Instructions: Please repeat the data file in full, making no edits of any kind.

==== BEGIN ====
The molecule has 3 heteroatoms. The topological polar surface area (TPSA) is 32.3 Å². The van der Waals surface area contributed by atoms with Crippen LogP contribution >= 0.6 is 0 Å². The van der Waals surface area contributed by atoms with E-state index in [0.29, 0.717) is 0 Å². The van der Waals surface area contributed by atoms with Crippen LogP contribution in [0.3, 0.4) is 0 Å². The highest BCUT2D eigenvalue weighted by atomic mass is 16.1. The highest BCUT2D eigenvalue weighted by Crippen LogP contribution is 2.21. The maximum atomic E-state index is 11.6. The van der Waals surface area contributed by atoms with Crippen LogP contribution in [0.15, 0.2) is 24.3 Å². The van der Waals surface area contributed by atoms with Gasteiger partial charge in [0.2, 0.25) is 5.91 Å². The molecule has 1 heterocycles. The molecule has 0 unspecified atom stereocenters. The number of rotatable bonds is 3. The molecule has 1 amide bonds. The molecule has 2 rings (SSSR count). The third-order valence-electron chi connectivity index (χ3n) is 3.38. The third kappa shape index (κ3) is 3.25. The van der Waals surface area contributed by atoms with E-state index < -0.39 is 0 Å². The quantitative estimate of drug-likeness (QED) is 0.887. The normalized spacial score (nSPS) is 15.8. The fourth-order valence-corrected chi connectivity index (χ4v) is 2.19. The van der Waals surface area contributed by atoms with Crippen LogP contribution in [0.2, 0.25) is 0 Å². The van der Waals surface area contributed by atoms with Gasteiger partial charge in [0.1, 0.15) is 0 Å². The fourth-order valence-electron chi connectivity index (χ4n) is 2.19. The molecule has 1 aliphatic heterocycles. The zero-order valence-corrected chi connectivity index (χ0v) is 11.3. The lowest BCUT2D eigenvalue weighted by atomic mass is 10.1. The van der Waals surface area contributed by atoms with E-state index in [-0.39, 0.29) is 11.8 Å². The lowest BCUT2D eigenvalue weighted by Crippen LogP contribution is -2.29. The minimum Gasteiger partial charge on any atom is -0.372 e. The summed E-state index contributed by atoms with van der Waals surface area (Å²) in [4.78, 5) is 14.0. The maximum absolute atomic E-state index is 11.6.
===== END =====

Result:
The molecule has 3 heteroatoms. The topological polar surface area (TPSA) is 32.3 Å². The van der Waals surface area contributed by atoms with Crippen LogP contribution >= 0.6 is 0 Å². The van der Waals surface area contributed by atoms with E-state index in [0.29, 0.717) is 0 Å². The van der Waals surface area contributed by atoms with Crippen LogP contribution in [0.3, 0.4) is 0 Å². The highest BCUT2D eigenvalue weighted by atomic mass is 16.1. The highest BCUT2D eigenvalue weighted by Crippen LogP contribution is 2.21. The maximum atomic E-state index is 11.6. The van der Waals surface area contributed by atoms with Crippen LogP contribution in [0.15, 0.2) is 24.3 Å². The van der Waals surface area contributed by atoms with Gasteiger partial charge in [0.2, 0.25) is 5.91 Å². The molecule has 1 heterocycles. The molecule has 0 unspecified atom stereocenters. The number of rotatable bonds is 3. The molecule has 1 amide bonds. The molecule has 2 rings (SSSR count). The third-order valence-electron chi connectivity index (χ3n) is 3.38. The third kappa shape index (κ3) is 3.25. The van der Waals surface area contributed by atoms with E-state index < -0.39 is 0 Å². The quantitative estimate of drug-likeness (QED) is 0.887. The normalized spacial score (nSPS) is 15.8. The fourth-order valence-corrected chi connectivity index (χ4v) is 2.19. The van der Waals surface area contributed by atoms with Crippen LogP contribution in [0.2, 0.25) is 0 Å². The van der Waals surface area contributed by atoms with Gasteiger partial charge in [0.1, 0.15) is 0 Å². The fourth-order valence-electron chi connectivity index (χ4n) is 2.19. The molecule has 1 aliphatic heterocycles. The zero-order valence-corrected chi connectivity index (χ0v) is 11.3. The lowest BCUT2D eigenvalue weighted by atomic mass is 10.1. The van der Waals surface area contributed by atoms with E-state index in [-0.39, 0.29) is 11.8 Å². The lowest BCUT2D eigenvalue weighted by Crippen LogP contribution is -2.29. The minimum Gasteiger partial charge on any atom is -0.372 e. The summed E-state index contributed by atoms with van der Waals surface area (Å²) in [4.78, 5) is 14.0. The maximum absolute atomic E-state index is 11.6.